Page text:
10m 28s
    5. Working with the new view cube, or View Selector
      2m 36s
    6. New features in SolidWorks 2013 and 2014
      2m 33s
  3. 14m 11s
    1. Understanding the 3D world
      2m 31s
    2. Creating your first part
      3m 15s
    3. The virtual, parametric prototyping environment
      1m 56s
    4. The FeatureManager and feature-based modeling
      3m 43s
    5. History-based modeling and the rollback bar
      2m 46s
  4. 28m 32s
    1. Starting a new sketch
      6m 50s
    2. The six steps used in almost all modeling features
      52s
    3. The Line and Centerline tools
      3m 25s
    4. Using the Circle tool
      1m 51s
    5. Adding and removing relationships and dimensions
      6m 56s
    6. Understanding relationship types
      3m 58s
    7. System options, units, and templates
      4m 40s
  5. 18m 28s
    1. Drawing rectangles
      5m 31s
    2. Creating arcs in a sketch
      4m 8s
    3. Drawing splines in a sketch
      4m 57s
    4. Sketching polygons
      3m 52s
  6. 36m 5s
    1. Trimming and extending portions of a sketch
      3m 54s
    2. Creating offset geometry
      3m 13s
    3. Moving, copying, rotating, and scaling elements
      3m 13s
    4. Erasing, undoing, and redoing actions
      2m 24s
    5. Using the mirror tools
      2m 24s
    6. Creating repeating patterns in a sketch
      4m 55s
    7. Using construction lines to build robust sketches
      3m 25s
    8. Applying fillets and chamfers to a sketch
      2m 32s
    9. Working with slots
      3m 46s
    10. Adding text to parts
      4m 1s
    11. Using the Convert Entities command
      2m 18s
  7. 9m 33s
    1. Working with planes
      5m 28s
    2. Placing and using axes
      2m 22s
    3. Placing a coordinate system
      1m 43s
  8. 17m 50s
    1. Extruding a sketch into a 3D object
      4m 36s
    2. Using Revolve to create 3D parts
      2m 42s
    3. Using Loft to create complex shapes
      4m 40s
    4. Refining a loft shape with guide curves
      2m 22s
    5. Using the sweep to create wire and pipe shapes
      3m 30s
  9. 20m 23s
    1. Modifying parts using the Extruded Cut tool
      5m 42s
    2. Working with the Revolved Cut tool
      6m 19s
    3. Using the Lofted Cut tool
      3m 32s
    4. Cutting holes and grooves with the Swept Cut tool
      4m 50s
  10. 21m 5s
    1. Using fillets and chamfers to smooth corners
      5m 58s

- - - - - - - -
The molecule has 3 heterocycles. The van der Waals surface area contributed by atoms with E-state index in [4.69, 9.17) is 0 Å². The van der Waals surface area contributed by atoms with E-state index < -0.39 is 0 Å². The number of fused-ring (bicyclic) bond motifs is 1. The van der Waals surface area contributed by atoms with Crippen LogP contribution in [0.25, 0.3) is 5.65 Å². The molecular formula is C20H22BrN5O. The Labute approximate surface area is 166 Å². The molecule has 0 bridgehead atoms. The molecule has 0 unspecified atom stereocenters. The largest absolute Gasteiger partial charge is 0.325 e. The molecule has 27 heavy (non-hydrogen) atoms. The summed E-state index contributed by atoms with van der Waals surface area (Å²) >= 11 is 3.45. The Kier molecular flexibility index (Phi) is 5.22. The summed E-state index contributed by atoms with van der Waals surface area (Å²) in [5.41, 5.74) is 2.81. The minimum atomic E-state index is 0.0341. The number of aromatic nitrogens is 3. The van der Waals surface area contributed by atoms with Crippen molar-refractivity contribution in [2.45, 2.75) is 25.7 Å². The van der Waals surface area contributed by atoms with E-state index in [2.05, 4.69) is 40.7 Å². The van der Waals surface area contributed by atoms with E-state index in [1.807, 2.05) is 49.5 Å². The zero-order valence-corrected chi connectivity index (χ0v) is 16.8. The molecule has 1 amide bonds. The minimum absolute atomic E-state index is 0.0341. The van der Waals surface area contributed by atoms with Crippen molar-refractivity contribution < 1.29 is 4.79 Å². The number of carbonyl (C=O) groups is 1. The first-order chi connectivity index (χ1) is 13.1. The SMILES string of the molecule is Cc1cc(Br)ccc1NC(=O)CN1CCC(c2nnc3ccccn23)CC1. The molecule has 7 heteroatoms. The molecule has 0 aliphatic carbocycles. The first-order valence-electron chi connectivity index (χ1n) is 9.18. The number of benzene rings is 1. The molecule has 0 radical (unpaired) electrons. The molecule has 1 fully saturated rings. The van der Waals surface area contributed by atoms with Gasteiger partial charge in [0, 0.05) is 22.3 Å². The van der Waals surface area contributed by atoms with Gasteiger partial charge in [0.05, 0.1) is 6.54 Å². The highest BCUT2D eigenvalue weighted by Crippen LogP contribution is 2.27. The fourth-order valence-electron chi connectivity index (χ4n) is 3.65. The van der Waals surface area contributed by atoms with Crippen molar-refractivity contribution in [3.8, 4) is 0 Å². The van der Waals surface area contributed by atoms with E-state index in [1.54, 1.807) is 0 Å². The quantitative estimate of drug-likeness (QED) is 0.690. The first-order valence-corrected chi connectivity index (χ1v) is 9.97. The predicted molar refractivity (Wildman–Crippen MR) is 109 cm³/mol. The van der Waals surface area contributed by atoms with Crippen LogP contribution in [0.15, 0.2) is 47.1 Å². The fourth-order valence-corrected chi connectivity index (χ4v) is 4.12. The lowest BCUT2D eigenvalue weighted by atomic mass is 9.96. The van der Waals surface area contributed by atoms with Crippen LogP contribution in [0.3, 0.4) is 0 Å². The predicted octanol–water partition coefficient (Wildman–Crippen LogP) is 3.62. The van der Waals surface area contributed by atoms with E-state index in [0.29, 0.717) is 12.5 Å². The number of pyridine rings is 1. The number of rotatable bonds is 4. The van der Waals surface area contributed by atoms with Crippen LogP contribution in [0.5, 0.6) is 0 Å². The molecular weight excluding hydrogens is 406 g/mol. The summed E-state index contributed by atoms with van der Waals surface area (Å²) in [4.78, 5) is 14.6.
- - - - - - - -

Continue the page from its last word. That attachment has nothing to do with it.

2. Creating repeating rectangular patterns
      3m 16s
    3. Creating a circular pattern
      2m 27s
    4. Mirroring objects
      4m 0s
    5. Using the Shell and Draft tools
      3m 52s
    6. Scaling parts
      1m 32s
  11. 9m 39s
    1. Working with reusable sketches and blocks
      2m 47s
    2. Creating blocks
      3m 51s
    3. Designing with blocks
      3m 1s
  12. 29m 45s
    1. Understanding the tools for beginning a new assembly
      4m 46s
    2. The basic steps in creating an assembly
      3m 18s
    3. Mating parts together in an assembly
      6m 43s
    4. Working with subassemblies
      2m 9s
    5. Linear and circular assembly patterns
      4m 56s
    6. Downloading premade parts from the Internet
      3m 32s
    7. Using Toolbox
      4m 21s
  13. 15m 8s
    1. Mating parts with coincident, parallel, and distance mates
      4m 35s
    2. Mating parts with width mates
      5m 53s
    3. Mating parts with path mates
      2m 5s
    4. Mating parts by aligning planes
      2m 35s
  14. 10m 20s
    1. Getting started with the Hole Wizard
      4m 38s
    2. Positioning holes in layout sketches
      5m 42s
  15. 15m 27s
    1. Linking sketches to other parts
      4m 28s
    2. Linking to layout sketches
      6m 48s
    3. Using the Hole Wizard in context
      4m 11s
  16. 17m 15s
    1. Understanding threading concepts
      7m 17s
    2. Using a helix and Swept Path to create a thread
      4m 2s
    3. Understanding internal threads
      5m 56s
  17. 17m 25s
    1. Using equations to drive a sketch
      5m 5s
    2. Working with complex calculations
      2m 6s
    3. Integrating Microsoft Excel to manage design tables
      7m 10s
    4. Building assemblies using part configurations
      3m 4s
  18. 23m 17s
    1. Working with drawing templates
      6m 49s
    2. Setting up drawing options and sheet properties
      3m 43s
    3. Choosing the correct projection angle
      2m 21s
    4. Adding model views to a drawing
      10m 24s
  19. 16m 8s
    1. Creating general dimension notations
      6m 37s
    2. Creating ordinate and running dimensions
      3m 0s
    3. Dimensioning holes and curved features
      3m 8s
    4. Using the autodimension tools
      3m 23s
  20. 14m 38s
    1. Creating holes and callouts
      5m 8s
    2. Adding center marks and centerlines to a drawing
      3m 46s
    3. Adding item notes
      2m 57s
    4. Making drawing revisions
      2m 47s
  21. 11m 42s
    1. Adding assemblies to drawings
      2m 10s
    2. Including a bill of materials
      1m 42s
    3. Adding balloons to specify parts on an assembly drawing
      1m 39s
    4. Adding a title block and sheet properties
      2m 8s
    5. Building an exploded view for an assembly drawing
      4m 3s
  22. 1m 2s
    1. Next steps
      1m 2s